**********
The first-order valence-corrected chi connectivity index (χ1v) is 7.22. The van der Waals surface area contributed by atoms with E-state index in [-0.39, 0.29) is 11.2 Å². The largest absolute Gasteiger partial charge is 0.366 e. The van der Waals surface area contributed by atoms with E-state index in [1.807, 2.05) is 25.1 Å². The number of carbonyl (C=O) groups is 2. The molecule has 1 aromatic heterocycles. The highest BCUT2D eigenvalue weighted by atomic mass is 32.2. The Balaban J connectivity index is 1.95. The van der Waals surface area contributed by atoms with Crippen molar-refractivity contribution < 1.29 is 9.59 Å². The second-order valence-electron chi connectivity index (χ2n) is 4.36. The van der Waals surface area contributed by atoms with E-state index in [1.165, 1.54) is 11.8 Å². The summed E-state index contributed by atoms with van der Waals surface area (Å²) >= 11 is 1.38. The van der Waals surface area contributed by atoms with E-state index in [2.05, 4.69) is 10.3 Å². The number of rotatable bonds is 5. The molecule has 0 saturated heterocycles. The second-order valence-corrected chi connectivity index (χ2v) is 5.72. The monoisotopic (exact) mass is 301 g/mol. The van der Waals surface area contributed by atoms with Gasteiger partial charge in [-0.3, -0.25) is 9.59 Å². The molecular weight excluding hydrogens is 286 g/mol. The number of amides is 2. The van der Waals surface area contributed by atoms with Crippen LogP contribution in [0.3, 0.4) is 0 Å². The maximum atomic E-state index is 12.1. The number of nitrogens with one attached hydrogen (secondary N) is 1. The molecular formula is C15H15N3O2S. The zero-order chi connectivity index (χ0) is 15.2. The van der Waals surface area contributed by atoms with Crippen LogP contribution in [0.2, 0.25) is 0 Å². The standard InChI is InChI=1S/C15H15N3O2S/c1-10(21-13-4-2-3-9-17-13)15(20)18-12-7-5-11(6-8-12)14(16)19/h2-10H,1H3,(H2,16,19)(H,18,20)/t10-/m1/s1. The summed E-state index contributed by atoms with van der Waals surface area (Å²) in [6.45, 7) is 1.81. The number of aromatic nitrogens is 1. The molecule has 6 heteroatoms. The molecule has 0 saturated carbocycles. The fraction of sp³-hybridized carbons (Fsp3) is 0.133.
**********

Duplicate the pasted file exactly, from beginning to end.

The first-order valence-corrected chi connectivity index (χ1v) is 7.22. The van der Waals surface area contributed by atoms with E-state index in [-0.39, 0.29) is 11.2 Å². The largest absolute Gasteiger partial charge is 0.366 e. The van der Waals surface area contributed by atoms with E-state index in [1.807, 2.05) is 25.1 Å². The number of carbonyl (C=O) groups is 2. The molecule has 1 aromatic heterocycles. The highest BCUT2D eigenvalue weighted by atomic mass is 32.2. The Balaban J connectivity index is 1.95. The van der Waals surface area contributed by atoms with Crippen molar-refractivity contribution < 1.29 is 9.59 Å². The second-order valence-electron chi connectivity index (χ2n) is 4.36. The van der Waals surface area contributed by atoms with E-state index in [1.165, 1.54) is 11.8 Å². The summed E-state index contributed by atoms with van der Waals surface area (Å²) >= 11 is 1.38. The van der Waals surface area contributed by atoms with E-state index in [2.05, 4.69) is 10.3 Å². The number of rotatable bonds is 5. The molecule has 0 saturated heterocycles. The second-order valence-corrected chi connectivity index (χ2v) is 5.72. The monoisotopic (exact) mass is 301 g/mol. The van der Waals surface area contributed by atoms with Gasteiger partial charge in [-0.3, -0.25) is 9.59 Å². The molecular weight excluding hydrogens is 286 g/mol. The number of amides is 2. The van der Waals surface area contributed by atoms with Crippen LogP contribution in [0.3, 0.4) is 0 Å². The maximum atomic E-state index is 12.1. The number of nitrogens with one attached hydrogen (secondary N) is 1. The molecular formula is C15H15N3O2S. The zero-order chi connectivity index (χ0) is 15.2. The van der Waals surface area contributed by atoms with Crippen LogP contribution in [0.2, 0.25) is 0 Å². The standard InChI is InChI=1S/C15H15N3O2S/c1-10(21-13-4-2-3-9-17-13)15(20)18-12-7-5-11(6-8-12)14(16)19/h2-10H,1H3,(H2,16,19)(H,18,20)/t10-/m1/s1. The summed E-state index contributed by atoms with van der Waals surface area (Å²) in [6.45, 7) is 1.81. The number of aromatic nitrogens is 1. The molecule has 6 heteroatoms. The molecule has 0 saturated carbocycles. The fraction of sp³-hybridized carbons (Fsp3) is 0.133.